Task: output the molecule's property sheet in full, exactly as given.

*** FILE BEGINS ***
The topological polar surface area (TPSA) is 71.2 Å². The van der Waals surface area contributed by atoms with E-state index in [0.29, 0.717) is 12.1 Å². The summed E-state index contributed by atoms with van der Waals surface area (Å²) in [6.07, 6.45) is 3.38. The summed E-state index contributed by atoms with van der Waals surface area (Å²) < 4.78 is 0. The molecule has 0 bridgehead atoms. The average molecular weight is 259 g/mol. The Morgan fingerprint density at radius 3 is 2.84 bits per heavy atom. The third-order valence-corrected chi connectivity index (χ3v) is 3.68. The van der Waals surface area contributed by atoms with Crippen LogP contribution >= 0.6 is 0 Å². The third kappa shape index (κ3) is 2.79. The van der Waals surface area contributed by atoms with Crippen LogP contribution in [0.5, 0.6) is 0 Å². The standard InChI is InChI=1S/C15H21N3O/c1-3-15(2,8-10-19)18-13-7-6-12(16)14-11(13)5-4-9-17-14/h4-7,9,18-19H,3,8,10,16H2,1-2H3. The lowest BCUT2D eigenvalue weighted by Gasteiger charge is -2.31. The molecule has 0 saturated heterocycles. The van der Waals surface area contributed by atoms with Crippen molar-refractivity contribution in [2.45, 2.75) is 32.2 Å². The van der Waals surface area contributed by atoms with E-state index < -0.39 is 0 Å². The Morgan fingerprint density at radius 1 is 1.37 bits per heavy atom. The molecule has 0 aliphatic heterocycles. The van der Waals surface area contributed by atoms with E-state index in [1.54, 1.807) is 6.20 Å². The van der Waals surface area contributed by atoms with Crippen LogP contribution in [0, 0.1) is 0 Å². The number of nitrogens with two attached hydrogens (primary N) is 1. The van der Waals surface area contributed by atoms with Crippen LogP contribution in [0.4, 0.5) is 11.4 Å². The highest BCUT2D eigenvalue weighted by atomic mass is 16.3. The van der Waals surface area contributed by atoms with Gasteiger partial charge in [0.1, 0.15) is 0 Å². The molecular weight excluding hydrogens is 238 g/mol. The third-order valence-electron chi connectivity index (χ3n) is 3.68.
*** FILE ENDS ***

The topological polar surface area (TPSA) is 71.2 Å². The van der Waals surface area contributed by atoms with E-state index in [0.29, 0.717) is 12.1 Å². The summed E-state index contributed by atoms with van der Waals surface area (Å²) in [6.07, 6.45) is 3.38. The summed E-state index contributed by atoms with van der Waals surface area (Å²) < 4.78 is 0. The molecule has 0 bridgehead atoms. The average molecular weight is 259 g/mol. The Morgan fingerprint density at radius 3 is 2.84 bits per heavy atom. The third-order valence-corrected chi connectivity index (χ3v) is 3.68. The van der Waals surface area contributed by atoms with Crippen LogP contribution >= 0.6 is 0 Å². The third kappa shape index (κ3) is 2.79. The van der Waals surface area contributed by atoms with Crippen LogP contribution in [0.5, 0.6) is 0 Å². The standard InChI is InChI=1S/C15H21N3O/c1-3-15(2,8-10-19)18-13-7-6-12(16)14-11(13)5-4-9-17-14/h4-7,9,18-19H,3,8,10,16H2,1-2H3. The lowest BCUT2D eigenvalue weighted by Gasteiger charge is -2.31. The molecule has 0 saturated heterocycles. The van der Waals surface area contributed by atoms with Crippen molar-refractivity contribution in [2.45, 2.75) is 32.2 Å². The van der Waals surface area contributed by atoms with E-state index < -0.39 is 0 Å². The Morgan fingerprint density at radius 1 is 1.37 bits per heavy atom. The molecule has 0 aliphatic heterocycles. The van der Waals surface area contributed by atoms with E-state index in [1.54, 1.807) is 6.20 Å². The van der Waals surface area contributed by atoms with Crippen LogP contribution in [0, 0.1) is 0 Å². The number of nitrogens with two attached hydrogens (primary N) is 1. The van der Waals surface area contributed by atoms with Crippen LogP contribution in [0.4, 0.5) is 11.4 Å². The highest BCUT2D eigenvalue weighted by atomic mass is 16.3. The van der Waals surface area contributed by atoms with Gasteiger partial charge in [0.1, 0.15) is 0 Å². The molecular weight excluding hydrogens is 238 g/mol. The third-order valence-electron chi connectivity index (χ3n) is 3.68.